Take the 2-minute tour ×
Super User is a question and answer site for computer enthusiasts and power users. It's 100% free, no registration required.

In Vim, I want to bind a key which will insert a newline and indent that newline up to the column where the cursor used to be. It's a little strange, so let me illustrate:

Example: before and after, with the cursor at |

Before:

a = str "Hello |World"

After:

a = str "Hello 
               |World"

This concept is not related to vim's 'copyindent' nor 'preserveindent' settings (these settings concern themsevles with the leading indentation of the previous line, not the column of the cursor).

share|improve this question
add comment

2 Answers

up vote 1 down vote accepted

Try this mapping.

:inoremap <F2> <CR><C-R>=repeat(' ',col([line('.')-1,'$'])-col('.'))<CR><C-O>:.retab<CR>

When you type F2 (or whatever key you choose for the mapping), Vim will insert a newline (<CR>) followed by a number of spaces (<C-R>=repeat(' ',...)) equal to the difference between the column number of the end of the previous line (col([line('.')-1,'$'])) and the current column number (col('.')), then will execute :retab on the current line to replace those spaces by tabs and/or spaces according to your setting of 'expandtab'.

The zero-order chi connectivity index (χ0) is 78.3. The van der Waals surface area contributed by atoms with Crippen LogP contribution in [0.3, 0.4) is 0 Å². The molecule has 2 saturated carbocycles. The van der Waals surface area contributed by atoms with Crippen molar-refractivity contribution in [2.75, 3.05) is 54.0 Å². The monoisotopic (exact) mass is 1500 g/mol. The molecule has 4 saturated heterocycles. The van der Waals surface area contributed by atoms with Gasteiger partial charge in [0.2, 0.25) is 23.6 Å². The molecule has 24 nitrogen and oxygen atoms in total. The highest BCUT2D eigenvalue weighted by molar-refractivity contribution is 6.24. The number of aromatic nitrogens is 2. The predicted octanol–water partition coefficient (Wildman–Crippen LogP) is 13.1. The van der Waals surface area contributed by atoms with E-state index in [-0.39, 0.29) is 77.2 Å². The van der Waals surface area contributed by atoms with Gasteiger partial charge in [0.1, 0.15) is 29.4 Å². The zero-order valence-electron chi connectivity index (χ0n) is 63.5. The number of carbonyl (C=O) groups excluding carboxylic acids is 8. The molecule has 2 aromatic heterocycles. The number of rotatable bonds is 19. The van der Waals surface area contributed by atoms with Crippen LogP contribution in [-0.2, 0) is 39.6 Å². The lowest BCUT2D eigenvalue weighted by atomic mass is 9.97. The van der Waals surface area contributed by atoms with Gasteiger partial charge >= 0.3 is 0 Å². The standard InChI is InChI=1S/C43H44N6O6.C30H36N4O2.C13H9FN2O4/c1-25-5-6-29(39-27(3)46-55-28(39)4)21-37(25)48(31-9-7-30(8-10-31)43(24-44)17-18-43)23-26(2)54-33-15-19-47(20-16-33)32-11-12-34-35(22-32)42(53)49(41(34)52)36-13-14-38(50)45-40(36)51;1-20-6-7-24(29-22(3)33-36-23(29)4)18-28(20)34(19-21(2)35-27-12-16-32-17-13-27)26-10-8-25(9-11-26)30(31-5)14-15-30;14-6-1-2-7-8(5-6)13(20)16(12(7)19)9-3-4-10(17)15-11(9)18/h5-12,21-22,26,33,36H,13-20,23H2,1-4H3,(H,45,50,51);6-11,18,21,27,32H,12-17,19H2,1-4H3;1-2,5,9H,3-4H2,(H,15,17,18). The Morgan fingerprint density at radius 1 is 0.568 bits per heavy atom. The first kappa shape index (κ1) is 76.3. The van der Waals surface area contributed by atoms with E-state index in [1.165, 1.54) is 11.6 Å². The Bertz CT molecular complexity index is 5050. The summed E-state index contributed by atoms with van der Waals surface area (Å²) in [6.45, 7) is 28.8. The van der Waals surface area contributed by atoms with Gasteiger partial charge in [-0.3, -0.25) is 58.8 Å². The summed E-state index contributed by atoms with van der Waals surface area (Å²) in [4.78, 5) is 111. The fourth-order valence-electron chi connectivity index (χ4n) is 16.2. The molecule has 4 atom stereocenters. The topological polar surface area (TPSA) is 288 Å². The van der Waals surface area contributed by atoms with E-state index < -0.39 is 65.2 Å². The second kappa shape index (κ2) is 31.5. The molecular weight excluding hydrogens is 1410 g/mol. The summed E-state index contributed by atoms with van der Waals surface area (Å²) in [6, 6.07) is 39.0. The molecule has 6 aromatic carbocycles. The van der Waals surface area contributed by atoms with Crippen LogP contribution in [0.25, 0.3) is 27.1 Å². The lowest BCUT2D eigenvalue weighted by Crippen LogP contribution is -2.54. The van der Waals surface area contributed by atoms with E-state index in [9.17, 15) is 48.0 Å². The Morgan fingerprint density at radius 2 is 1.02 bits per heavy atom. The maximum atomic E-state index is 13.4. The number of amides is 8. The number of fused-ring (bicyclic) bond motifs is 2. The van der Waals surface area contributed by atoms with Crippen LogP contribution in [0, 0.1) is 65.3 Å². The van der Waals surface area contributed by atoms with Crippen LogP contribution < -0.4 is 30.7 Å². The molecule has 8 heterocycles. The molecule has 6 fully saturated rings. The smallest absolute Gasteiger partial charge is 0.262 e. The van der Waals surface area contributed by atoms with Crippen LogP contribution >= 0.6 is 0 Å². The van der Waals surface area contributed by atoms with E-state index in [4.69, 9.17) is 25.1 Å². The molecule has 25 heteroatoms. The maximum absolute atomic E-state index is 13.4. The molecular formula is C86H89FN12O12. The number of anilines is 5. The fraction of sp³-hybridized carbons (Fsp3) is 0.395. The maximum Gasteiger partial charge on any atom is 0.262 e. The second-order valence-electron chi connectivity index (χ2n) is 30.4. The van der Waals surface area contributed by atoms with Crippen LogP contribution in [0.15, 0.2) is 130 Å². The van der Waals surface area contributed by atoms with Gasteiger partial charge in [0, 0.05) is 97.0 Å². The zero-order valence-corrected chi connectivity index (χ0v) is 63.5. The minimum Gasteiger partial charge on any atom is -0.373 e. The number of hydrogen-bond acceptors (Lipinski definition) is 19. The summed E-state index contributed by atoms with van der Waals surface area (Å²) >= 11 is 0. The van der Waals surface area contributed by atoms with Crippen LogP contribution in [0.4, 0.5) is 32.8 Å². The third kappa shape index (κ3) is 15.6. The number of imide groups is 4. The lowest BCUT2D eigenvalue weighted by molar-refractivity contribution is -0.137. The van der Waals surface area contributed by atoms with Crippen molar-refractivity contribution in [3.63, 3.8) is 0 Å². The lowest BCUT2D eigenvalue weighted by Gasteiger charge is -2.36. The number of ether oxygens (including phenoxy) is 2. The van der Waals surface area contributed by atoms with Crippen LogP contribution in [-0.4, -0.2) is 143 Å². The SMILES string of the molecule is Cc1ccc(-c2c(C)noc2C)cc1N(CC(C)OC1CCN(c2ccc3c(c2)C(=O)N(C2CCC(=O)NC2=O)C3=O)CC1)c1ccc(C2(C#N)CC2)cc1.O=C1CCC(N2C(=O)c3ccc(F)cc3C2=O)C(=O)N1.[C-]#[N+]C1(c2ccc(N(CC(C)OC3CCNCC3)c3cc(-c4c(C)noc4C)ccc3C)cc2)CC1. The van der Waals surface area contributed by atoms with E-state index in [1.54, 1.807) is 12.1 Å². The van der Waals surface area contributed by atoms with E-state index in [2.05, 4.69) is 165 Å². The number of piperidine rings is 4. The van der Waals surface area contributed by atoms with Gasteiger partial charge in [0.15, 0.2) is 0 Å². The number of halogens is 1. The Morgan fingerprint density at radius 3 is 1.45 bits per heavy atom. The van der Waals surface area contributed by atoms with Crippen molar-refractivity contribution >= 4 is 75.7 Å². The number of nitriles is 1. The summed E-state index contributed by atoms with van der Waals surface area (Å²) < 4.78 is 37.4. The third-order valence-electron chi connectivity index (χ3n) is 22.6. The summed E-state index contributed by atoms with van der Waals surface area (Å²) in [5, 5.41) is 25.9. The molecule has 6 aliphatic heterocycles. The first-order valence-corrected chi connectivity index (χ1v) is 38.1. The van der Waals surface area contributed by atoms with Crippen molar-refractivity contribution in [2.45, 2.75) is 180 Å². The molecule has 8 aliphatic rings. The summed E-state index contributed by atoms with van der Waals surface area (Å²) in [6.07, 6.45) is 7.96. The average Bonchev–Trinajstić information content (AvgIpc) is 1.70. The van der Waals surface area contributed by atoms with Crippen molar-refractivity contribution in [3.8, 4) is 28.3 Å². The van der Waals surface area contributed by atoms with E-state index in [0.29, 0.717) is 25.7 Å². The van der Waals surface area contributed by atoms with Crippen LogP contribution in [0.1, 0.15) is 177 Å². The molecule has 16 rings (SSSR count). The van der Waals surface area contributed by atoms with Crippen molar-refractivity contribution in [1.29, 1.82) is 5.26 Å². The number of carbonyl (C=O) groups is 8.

Edit

That mapping requires that you be in insert mode. I was thinking that you would type the map key after typing Hello and before typing World. To go back and insert that newline in normal mode, use this mapping.

nnoremap <F2> i<CR><C-R>=repeat(' ',col([line('.')-1,'$'])-col('.'))<CR><Esc>:.retab<CR>
share|improve this answer
    
Thanks, this works very well! –  Ein May 28 '13 at 18:21
add comment

I don't have access to a copy of vim (or even vi) at the moment to test this, but try something like

iEnterEsc-Yp:s/./ /gEnterJ

What it does:

  • Insert a line break (no-brainer).
  • Go back up to the a = str "Hello line and make a copy of it.
  • Change every character in the copied line to a space -- so you should now have 15 spaces.
  • Join this line (15 spaces) to the |World" line, so it is now indented 15 spaces.

You might need to delete one space (because the join operation might add one).  If there may be tabs in the line, you might want to add !_expandEnter to expand tabs to spaces in the copy of the first part of the line.  And you might also want to add !_unexpandEnter to compress spaces to tabs.

share|improve this answer
    
I had finished writing this before I saw @garyjohn's answer. And BTW, this might work in vi. –  Scott May 28 '13 at 18:00
add comment

Your Answer

 
discard

By posting your answer, you agree to the privacy policy and terms of service.

Not the answer you're looking for? Browse other questions tagged or ask your own question.